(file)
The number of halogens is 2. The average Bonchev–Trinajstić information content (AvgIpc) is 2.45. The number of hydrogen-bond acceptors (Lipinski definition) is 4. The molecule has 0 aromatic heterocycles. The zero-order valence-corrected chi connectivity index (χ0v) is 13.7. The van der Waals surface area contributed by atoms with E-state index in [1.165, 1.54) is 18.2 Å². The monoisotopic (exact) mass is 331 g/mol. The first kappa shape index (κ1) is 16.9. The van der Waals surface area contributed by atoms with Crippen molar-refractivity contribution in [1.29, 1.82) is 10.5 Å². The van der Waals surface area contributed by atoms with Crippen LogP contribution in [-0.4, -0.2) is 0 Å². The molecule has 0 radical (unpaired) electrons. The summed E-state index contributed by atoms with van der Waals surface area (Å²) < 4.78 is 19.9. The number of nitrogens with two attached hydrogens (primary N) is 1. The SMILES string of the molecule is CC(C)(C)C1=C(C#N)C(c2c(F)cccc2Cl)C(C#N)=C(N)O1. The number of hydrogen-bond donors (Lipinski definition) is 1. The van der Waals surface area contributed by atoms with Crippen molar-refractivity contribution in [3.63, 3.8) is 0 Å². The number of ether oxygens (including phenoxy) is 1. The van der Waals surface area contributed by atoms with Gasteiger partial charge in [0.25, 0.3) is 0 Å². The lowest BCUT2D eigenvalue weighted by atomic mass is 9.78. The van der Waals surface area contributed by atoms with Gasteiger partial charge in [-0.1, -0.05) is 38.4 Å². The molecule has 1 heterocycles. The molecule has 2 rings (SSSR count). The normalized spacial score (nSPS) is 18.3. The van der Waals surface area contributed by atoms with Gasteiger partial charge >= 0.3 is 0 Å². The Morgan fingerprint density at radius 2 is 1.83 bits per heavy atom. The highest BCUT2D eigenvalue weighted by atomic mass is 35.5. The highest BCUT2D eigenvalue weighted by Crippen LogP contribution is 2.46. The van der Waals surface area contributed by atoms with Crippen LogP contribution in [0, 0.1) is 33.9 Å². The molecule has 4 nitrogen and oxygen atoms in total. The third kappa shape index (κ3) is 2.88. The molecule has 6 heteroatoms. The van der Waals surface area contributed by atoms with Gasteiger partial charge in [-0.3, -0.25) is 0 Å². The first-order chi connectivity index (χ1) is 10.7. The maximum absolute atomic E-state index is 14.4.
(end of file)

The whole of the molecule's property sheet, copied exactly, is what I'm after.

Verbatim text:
The number of halogens is 2. The average Bonchev–Trinajstić information content (AvgIpc) is 2.45. The number of hydrogen-bond acceptors (Lipinski definition) is 4. The molecule has 0 aromatic heterocycles. The zero-order valence-corrected chi connectivity index (χ0v) is 13.7. The van der Waals surface area contributed by atoms with E-state index in [1.165, 1.54) is 18.2 Å². The monoisotopic (exact) mass is 331 g/mol. The first kappa shape index (κ1) is 16.9. The van der Waals surface area contributed by atoms with Crippen molar-refractivity contribution in [1.29, 1.82) is 10.5 Å². The van der Waals surface area contributed by atoms with Crippen LogP contribution in [-0.4, -0.2) is 0 Å². The molecule has 0 radical (unpaired) electrons. The summed E-state index contributed by atoms with van der Waals surface area (Å²) < 4.78 is 19.9. The number of nitrogens with two attached hydrogens (primary N) is 1. The SMILES string of the molecule is CC(C)(C)C1=C(C#N)C(c2c(F)cccc2Cl)C(C#N)=C(N)O1. The number of hydrogen-bond donors (Lipinski definition) is 1. The van der Waals surface area contributed by atoms with Crippen molar-refractivity contribution in [3.63, 3.8) is 0 Å². The number of ether oxygens (including phenoxy) is 1. The van der Waals surface area contributed by atoms with Gasteiger partial charge in [0.25, 0.3) is 0 Å². The lowest BCUT2D eigenvalue weighted by atomic mass is 9.78. The van der Waals surface area contributed by atoms with Gasteiger partial charge in [-0.1, -0.05) is 38.4 Å². The molecule has 1 heterocycles. The molecule has 2 rings (SSSR count). The normalized spacial score (nSPS) is 18.3. The van der Waals surface area contributed by atoms with Gasteiger partial charge >= 0.3 is 0 Å². The Morgan fingerprint density at radius 2 is 1.83 bits per heavy atom. The highest BCUT2D eigenvalue weighted by atomic mass is 35.5. The highest BCUT2D eigenvalue weighted by Crippen LogP contribution is 2.46. The van der Waals surface area contributed by atoms with Crippen LogP contribution in [0, 0.1) is 33.9 Å². The molecule has 4 nitrogen and oxygen atoms in total. The third kappa shape index (κ3) is 2.88. The molecule has 6 heteroatoms. The van der Waals surface area contributed by atoms with Gasteiger partial charge in [-0.3, -0.25) is 0 Å². The first-order chi connectivity index (χ1) is 10.7. The maximum absolute atomic E-state index is 14.4.